Immigration and Absorption Minister Ze’ev Elkin took a figurative victory lap Tuesday, the day after measures making it easier for immigrant dentists to be allowed to treat patients in Israel received the last committee authorizations they needed before going to a final Knesset vote next week.
Elkin was satisfied that after months of political wrangling a joint session of the Knesset Labor, Welfare and Health and Immigration, Absorption and Diaspora committees adopted his demand for a blanket exemption from a qualifying exam for immigrant dentists with at least five years of experience.
Supported by Health Minister Ya’acov Litzman, the exemption would be written into the law and not left to the whims of Health Ministry bureaucrats.
“This is one of the first initiatives that managed to break through [the Health Ministry’s] tough attitude and be considerate of immigrants,” Elkin said.
Nearly 16,000 doctors moved to Israel in the last three years, and like most olim, or immigrants, they face language barriers, which make it very difficult for them to pass Israeli certification tests that are available only in Hebrew. As a result, 68 percent of immigrant doctors do not pass the certification test the first time. Currently, there is no legal way to exempt any dentists who make aliya from the exam, which even dentists with decades of experience often fail.
Elkin recounted that, entering the Immigration and Absorption Ministry, he “knew that dentists, mostly from France, came with experience, sometimes of decades, and here they were treated like rookies and had to pass practical exams. It caused a lot of unpleasantness.”
In recent months, the problem gained attention via immigrants from France – the country from which the most people made aliya in the past two years, with 7,900 immigrating in 2015. After failing the practical exam twice, Dr. David Tibi, a successful dentist and expert in transplants with 25 years of experience who made aliya, wrote a viral open letter to Prime Minister Benjamin Netanyahu calling for his certification to be recognized, or he will have to move back to France to make a living. Meyer Habib, a French parliamentarian that represents expats in Israel, among other places, and a close friend of Netanyahu, pushed the issue, threatening to discourage aliya.
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Elkin said he met with Litzman and Health Ministry staff many times to discuss the issue, and while Litzman was amenable to easing conditions for immigrant dentists, his staff was less so. Even when the Ministerial Committee for Legislation approved Elkin’s proposal, he had to fight for it to actually move forward to the Knesset, because Health Ministry bureaucrats were holding it up.
According to Elkin, Netanyahu also spoke to Litzman several times to make sure the measure moved forward.
Two weeks ago, the bill passed a first reading, and Elkin went to the joint committee to make sure it would continue to exempt dentists with five years of experience, instead of 14 years of experience like Health Ministry staff wanted. Elkin convinced Litzman and MKs to follow his lead, after raucous debates both behind the scenes and in the committee meeting.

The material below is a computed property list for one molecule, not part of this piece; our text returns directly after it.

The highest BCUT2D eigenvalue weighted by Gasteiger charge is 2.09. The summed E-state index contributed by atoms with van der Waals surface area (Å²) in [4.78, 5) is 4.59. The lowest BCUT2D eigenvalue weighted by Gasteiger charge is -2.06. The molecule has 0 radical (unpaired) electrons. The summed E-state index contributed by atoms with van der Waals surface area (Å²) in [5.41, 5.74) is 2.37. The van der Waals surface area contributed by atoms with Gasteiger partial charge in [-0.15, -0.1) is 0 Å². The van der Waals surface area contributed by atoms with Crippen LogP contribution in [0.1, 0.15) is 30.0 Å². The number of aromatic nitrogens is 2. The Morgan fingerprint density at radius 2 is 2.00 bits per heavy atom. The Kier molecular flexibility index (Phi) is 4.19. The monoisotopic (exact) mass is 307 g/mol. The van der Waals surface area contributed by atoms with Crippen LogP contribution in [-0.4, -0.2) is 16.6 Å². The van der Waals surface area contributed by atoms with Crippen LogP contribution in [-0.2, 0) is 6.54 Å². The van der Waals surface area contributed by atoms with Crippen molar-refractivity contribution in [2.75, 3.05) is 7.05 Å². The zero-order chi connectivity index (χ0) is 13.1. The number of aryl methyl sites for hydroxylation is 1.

“Originally, the bill said the Health Ministry may exempt dentists, but the MKs decided they didn’t want to rely on the ministry, because the bureaucrats were skeptical, and instead, they wrote set parameters into the law and changed the government bill,” Elkin explained. “They went with a far-reaching version that went against Health Ministry bureaucrats.”
With the help for dentists under his belt, Elkin now has his eye on other professions.
For example, there is a short list of countries from which medical doctors with over 14 years of experience (including residency) can be exempt from practical exams after a sixmonth internship-like “adjustment period,” including the US, Canada, the UK, Australia and France.
Elkin said the list is “from the time of the establishment of the state” and doesn’t include many countries where the medicine is up to par, like Germany.
He has asked Litzman to update it.
In addition, following Elkin and Litzman’s cooperative efforts, doctors who fail their exam can now appeal the grade, which they were unable to do previously.
As for immigrant lawyers, who may only join the Bar Association after an internship and an exam in Hebrew, Elkin said the situation is more complex, because the government does not certify lawyers, the Bar does.
“I hope we will find a solution.
We are in a dialogue with them to try to make it easier for olim and make exams available in other languages,” he said.
Meanwhile, Elkin emphasized that any professionals seeking to move to Israel take advantage of an underutilized tool on the Immigration and Absorption Ministry’s website: an online system allowing them to send in their professional certifications in advance, before they move to Israel, and receive answers about what they need to do to be authorized to work in Israel.
“Instead of coming here and finding out you have to go through a complex process, start checking there,” he said.
“Not enough people do it, and that is unfortunate.”
In addition, Elkin said, the Immigration and Absorption Ministry offers subsidies for new immigrants to translate their professional certifications and have them notarized, which can often be a costly endeavor.
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